Bolivian elections under heavy military watch
La Paz, Oct 18 (Prensa Latina) Elections in Bolivia 10 months after president Evo Morales was deposed by a coup d'Etat are taking place today under a hightened police and military deployment, a rare and unconstitutional situation.
Journalist Alex Anfruns shared in Twitter images of the military deployment including armored cars, tanks and heavily armed troops, and denounced the double standard of several governments and international organizations with respect to Bolivia and this election.
The polls opened early Sunday for over 7.3 million Bolivians who are choosing a new president, vice president and the Congress.
Anfruns ironically wrote that if it were a military regime friend of Washington everything goes well and is refined democracy; however, if it were a sovereign government pushing forward a process of popular changes, then it would have been tyranny.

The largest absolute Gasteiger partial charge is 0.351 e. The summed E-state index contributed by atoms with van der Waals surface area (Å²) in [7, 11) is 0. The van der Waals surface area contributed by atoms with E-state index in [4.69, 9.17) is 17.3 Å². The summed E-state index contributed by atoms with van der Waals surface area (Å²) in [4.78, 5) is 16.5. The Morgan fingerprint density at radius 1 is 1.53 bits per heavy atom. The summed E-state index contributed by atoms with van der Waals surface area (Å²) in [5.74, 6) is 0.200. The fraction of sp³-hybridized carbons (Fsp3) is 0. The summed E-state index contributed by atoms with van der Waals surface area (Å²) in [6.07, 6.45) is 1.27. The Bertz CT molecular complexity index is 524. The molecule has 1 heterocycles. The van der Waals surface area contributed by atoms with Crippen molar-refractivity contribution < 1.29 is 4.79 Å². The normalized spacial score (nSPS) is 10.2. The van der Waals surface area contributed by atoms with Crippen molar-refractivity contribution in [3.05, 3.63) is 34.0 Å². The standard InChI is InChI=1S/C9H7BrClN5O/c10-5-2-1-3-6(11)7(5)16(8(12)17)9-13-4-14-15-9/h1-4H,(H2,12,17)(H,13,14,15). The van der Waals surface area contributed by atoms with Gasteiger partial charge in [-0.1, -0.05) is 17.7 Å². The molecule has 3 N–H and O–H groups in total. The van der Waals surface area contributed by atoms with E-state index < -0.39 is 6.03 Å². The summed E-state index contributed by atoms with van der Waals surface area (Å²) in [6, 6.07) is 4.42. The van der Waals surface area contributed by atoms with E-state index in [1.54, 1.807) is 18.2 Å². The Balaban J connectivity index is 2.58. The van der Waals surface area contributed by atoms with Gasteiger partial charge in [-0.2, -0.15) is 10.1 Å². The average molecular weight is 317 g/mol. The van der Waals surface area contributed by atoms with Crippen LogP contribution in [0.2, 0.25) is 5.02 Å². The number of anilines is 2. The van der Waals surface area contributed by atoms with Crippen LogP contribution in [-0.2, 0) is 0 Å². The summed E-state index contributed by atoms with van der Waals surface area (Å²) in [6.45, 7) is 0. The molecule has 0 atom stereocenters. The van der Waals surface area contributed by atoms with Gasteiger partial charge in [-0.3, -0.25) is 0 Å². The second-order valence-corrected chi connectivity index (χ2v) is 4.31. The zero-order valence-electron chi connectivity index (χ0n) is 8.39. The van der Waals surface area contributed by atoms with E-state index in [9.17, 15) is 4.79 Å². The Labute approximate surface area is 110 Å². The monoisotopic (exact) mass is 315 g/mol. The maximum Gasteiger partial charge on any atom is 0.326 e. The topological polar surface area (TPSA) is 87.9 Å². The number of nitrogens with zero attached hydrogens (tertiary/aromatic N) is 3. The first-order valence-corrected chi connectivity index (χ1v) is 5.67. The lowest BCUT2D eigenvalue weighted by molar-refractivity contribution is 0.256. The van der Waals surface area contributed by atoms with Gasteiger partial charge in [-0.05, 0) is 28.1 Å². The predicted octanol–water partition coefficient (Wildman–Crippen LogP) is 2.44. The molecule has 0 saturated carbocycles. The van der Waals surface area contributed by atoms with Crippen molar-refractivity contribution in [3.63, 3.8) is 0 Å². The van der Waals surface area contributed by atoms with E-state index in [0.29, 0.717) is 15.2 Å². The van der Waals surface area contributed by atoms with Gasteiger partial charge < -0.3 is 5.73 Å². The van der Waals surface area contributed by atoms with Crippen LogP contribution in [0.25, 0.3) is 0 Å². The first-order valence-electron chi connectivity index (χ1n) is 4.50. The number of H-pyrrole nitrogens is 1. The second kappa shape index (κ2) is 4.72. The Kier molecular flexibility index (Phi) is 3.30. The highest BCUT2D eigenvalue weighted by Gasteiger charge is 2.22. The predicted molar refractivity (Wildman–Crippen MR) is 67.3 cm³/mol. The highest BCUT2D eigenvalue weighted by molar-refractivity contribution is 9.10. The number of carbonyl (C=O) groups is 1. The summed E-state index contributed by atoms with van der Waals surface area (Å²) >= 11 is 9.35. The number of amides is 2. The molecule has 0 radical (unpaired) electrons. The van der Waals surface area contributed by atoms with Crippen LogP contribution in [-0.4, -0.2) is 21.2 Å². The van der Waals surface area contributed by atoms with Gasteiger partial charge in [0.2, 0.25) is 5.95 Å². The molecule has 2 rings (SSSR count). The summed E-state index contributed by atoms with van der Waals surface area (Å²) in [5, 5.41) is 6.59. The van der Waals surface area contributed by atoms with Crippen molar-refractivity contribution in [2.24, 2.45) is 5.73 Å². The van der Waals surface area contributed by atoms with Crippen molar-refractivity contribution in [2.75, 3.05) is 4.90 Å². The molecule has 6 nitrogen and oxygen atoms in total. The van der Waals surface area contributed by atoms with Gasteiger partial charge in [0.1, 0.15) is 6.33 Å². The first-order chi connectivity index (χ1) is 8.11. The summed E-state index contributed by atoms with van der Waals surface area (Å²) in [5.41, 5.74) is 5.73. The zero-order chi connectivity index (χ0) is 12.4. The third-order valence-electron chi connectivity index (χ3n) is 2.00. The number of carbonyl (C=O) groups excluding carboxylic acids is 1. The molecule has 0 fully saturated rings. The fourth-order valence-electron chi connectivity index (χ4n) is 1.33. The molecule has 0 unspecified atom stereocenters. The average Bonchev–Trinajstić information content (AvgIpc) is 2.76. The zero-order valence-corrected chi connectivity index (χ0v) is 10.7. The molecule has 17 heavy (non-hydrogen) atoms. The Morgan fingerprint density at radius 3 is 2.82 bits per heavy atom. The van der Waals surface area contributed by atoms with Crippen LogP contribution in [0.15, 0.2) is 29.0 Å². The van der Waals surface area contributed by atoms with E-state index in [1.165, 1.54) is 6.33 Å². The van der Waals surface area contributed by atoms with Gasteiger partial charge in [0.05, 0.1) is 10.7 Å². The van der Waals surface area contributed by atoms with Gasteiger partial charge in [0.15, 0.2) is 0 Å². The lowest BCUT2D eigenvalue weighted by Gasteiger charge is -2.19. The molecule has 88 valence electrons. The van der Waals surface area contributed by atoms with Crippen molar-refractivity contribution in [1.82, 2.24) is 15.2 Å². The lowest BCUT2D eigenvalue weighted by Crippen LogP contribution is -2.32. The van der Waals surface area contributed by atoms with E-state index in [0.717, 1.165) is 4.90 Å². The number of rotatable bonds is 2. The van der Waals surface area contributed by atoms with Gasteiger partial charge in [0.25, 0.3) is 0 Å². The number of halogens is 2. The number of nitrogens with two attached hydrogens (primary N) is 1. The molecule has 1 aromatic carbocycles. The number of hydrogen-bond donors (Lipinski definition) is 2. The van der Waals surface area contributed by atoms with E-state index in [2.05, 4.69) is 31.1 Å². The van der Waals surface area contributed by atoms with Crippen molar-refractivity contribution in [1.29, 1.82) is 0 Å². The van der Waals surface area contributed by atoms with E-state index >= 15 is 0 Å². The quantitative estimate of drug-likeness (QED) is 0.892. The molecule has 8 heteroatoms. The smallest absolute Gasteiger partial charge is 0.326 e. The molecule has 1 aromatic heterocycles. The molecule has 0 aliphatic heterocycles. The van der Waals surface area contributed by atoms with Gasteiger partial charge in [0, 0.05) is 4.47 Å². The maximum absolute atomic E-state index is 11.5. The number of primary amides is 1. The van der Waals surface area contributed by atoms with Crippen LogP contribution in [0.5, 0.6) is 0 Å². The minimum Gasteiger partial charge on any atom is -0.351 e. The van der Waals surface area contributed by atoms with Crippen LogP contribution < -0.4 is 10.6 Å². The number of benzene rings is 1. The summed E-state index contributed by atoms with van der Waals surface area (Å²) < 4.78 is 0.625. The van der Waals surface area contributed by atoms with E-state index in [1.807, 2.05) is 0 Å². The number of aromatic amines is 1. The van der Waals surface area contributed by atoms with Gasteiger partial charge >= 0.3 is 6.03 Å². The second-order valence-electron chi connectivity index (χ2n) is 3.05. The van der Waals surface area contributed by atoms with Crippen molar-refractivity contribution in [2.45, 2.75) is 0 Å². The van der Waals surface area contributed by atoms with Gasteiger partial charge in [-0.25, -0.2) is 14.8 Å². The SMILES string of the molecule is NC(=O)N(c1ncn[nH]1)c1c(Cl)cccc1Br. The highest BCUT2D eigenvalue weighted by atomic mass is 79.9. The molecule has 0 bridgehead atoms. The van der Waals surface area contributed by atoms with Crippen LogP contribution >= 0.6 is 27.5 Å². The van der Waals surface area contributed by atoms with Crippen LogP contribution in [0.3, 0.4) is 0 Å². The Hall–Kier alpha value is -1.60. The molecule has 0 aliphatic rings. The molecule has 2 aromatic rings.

Criminologist Gabriela Reyes denounced the militarization under the direct supervision of the Ministry of Government Arturo Murillo, saying the Constitution is being breached.
Italian journalist Giorgio Trucchi also criticized that the de facto authorities are militarizing Bolivia, and shared a video in social media as proof of the huge military deployment in La Paz.
This movement arouses suspicion on the elections, as political analysts believes that a triumph of Luis Arce, the candidate for the Movement toward Socialism, Evo Morales' coalition, would be followed up by a new coup.
According to surveys, Arce would win the vote, ahead of ex president Carlos Mesa and ultra right-wing Luis Fernando Camacho, one of the key leaders of last November coup against Evo Morales.
For Arce to win, without being forced to go to a runoff, he needs to win 50 percent of the ballots plus one vote, or, achieve 40 percent and a difference of 10 percentage points.
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